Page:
Have you been feeling drained? Lacking the motivation and enthusiasm you once had for your job? Have you noticed yourself procrastinating more excessively than you ever have? These might be signs of burnout setting in.
Burnout is a state of emotional, mental, and often physical exhaustion brought on by prolonged, repeated stress. It is a “syndrome conceptualised as resulting from chronic workplace stress that has not been successfully managed. Burnout generally consists of three dimensions, including feelings of energy depletion or exhaustion, increased mental distance from one's job, or feelings of negativism or cynicism related to one's job, and reduced professional efficacy.” Sense of dread about work, feelings of cynicism, anger, or irritability are key signs of burnout, when work conflicts with the sense of self.
It’s easy to let hustle culture overwhelm you, to try doing too much too fast and end up feeling burnt out. Here are some things to do to overcome burnout and maintain healthy standards for yourself in a work setting:
Stop responding to messages straight away. Don’t respond to work calls after a certain time. Emails can wait until you are able to actually respond to them with an answer that will help move the issue forward instead of further stalling it. Instant responses do not have to be the norm. Allowing yourself time and setting basic boundaries gives you the space to take back control of your time and energy.
Prioritise taking breaks
Having intentional downtime is important for the mind and body to rest. Stop working through lunch. If you feel yourself being unable to focus, take a break where you do something completely different. If you’re overstimulated allow yourself to temporarily remove yourself from that situation. Taking breaks is not a weakness, in fact it will be the key to finding strength in the long run.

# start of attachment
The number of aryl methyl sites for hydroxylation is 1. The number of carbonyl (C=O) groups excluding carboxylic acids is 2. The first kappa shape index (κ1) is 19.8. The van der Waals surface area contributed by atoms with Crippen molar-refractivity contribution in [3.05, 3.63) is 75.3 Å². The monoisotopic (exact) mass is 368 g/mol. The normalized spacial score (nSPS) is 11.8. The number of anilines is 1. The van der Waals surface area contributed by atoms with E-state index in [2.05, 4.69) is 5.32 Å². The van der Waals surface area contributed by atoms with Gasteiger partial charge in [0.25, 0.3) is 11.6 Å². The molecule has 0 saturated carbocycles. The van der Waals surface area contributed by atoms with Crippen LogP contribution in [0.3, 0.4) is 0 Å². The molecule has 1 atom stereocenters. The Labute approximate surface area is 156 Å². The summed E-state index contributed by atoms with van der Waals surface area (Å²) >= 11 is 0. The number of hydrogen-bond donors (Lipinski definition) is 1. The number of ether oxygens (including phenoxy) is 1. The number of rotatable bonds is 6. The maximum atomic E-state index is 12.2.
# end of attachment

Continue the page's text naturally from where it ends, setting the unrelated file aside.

Acknowledge and respect your bandwidth
Be realistic with the amount of work and responsibilities you can take on and do not accept more than that. Saying “no”, or “maybe later” can be difficult, but reclaiming the power to control your workload and schedule will help you sustain your energy at work for longer. Knowing your limit is key to avoiding the onset of burnout; or worse, a burnout relapse.
Avoid toxic and unnecessary competition
Whether you are competing with a past version of yourself or with someone at work who doesn’t seem like too nice of a person to begin with; stop viewing things as a never-ending race. Entering into competitions that no one agreed to in the first place put an increased amount of pressure to succeed at self-imposed, unrealistic goals; hence why so many individuals classified as “overachievers” suffer from burnout. Instead take tasks one at a time and focus on completing your assignments without getting too ahead of yourself.
Consider getting therapy
Burnout does not come from nowhere, there are usually underlying issues that bubble to the surface in addition to external pressures; and these can reemerge even after you are back in the swing of things. Getting therapy, or some sort of professional psychological help to come up with coping mechanisms and tools to deal with stressors and any other personal problems is immensely important for your health and your professional life.
The first step to avoid burnout is to recognise it and take action once you feel it coming on. And if you weren’t able to do that before, there are still steps you can and should take to prevent it and deal with stressors preemptively.